4cr: With the extra time from the pair of delays, were many things changed or improved for Shovel Knight? Did you work on extra content?
The extra time was used specifically for a few things. We polished the back half of the level design for the game, worked on the villages and side content, got the script perfected, and worked on balance overall. If we hadn’t delayed the game, it would have been similar in scope, but less polished and fun. Trust us, there were some parts that you’ll be very glad we fixed!
4cr: Since you got joint custody of Virt after creating Yacht Club games, we’re very happy that he got to work on the soundtrack for Shovel Knight since it really brings back the NES vibe. Did all tracks from Virt make it into the game, or will there be some extra tracks we can listen to on the game’s OST release?
We were incredibly lucky to have a brilliant pair of musicians contributing to Shovel Knight: Jake Kaufman and guest composer Manami Matsumae. Manami wrote 2 tracks, and we had to physically refrain Jake from writing any more after he hit 46 or so! It is a huge volume of music, a truly incredible body of chiptune work; i think it definitely among Jake’s best. All of these tracks will be making it into the game, but that doesn’t mean that your ears won’t be getting something extra in the OST release.
We’ve collected some great arrangements from amazing musicians and artists, collected into an album called Strike the Earth: Shovel Knight Arranged. There are some really special tracks on this that take the music in a totally different direction, and it really varied stylistically. Both of these albums are available with a pay what you want business model on Jake’s Bandcamp site.
4cr: With the Wii U and 3DS versions out the door, are you considering bringing the experience to PS4, Vita and XBO later in the year?
I would say other platforms are definitely in the cards. Many people have asked about a Vita port, and we agree that Shovel Knight would look awesome on that screen. I’ve been playing a ton of great indie titles on that platform and it seems like a natural choice. And well… if we do one Sony version, we may as well do all Sony consoles. And if we do Sony… we’ll also likely support Microsoft as well! One thing I’d want to ensure is that any ports would make use of the fun and unique features of their respective platforms. Like the back touch on the Vita; that’s such a weird feature that I’m sure we could do something fun with. When I think of platforms like PSN and XBLA i also think of leader boards and competition; so maybe something having to do with that, too. There isn’t anything concrete to announce yet, but the gears are definitely turning.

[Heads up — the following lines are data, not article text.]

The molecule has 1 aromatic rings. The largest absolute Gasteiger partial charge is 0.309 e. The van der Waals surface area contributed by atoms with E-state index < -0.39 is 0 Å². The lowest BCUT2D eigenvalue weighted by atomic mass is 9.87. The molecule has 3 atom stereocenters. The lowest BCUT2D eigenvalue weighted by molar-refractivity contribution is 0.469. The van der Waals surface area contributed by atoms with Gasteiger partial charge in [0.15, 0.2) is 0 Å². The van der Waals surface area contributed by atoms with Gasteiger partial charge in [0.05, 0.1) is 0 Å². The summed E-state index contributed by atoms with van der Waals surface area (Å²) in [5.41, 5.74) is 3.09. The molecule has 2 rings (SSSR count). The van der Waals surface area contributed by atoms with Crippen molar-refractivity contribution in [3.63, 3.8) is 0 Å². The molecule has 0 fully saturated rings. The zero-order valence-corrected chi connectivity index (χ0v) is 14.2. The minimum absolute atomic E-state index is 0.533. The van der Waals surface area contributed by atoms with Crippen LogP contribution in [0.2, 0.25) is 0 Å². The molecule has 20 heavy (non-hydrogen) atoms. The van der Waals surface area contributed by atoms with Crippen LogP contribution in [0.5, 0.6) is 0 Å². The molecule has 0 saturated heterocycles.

4r: Would everyone be up for doing another Kickstarter campaign for the next Yacth Club release? If so, what would you do differently for round 2?
We were very happy with how Shovel Knight turned out, but the constant pressure and crunch took an enormous toll on our lives, bodies, and sanity. After being completely drained by this project, we’ll be taking a much more balanced approach at the future. A lot of indie devs kill themselves with long hours and end up burning out, but we’d like to make games for a long time. The best way to do that is to not go overboard!
4cr: And now it looks like our time is up. Do you want to add anything else before we sign off?
Since Shovel Knight’s release, we’ve gotten many messages and emails from players everywhere expressing great praise and joy. We want to say thank you so much for playing Shovel Knight, sending these messages our way, and also for simply playing and participating and enjoying! We’re reading the Miiverse messages, appreciating beautiful posts and fan art, and scouring message boards with the rest of you. Finally, we’re also working hard on patches, international versions, and more… so stay tuned for lots of cool stuff in the future!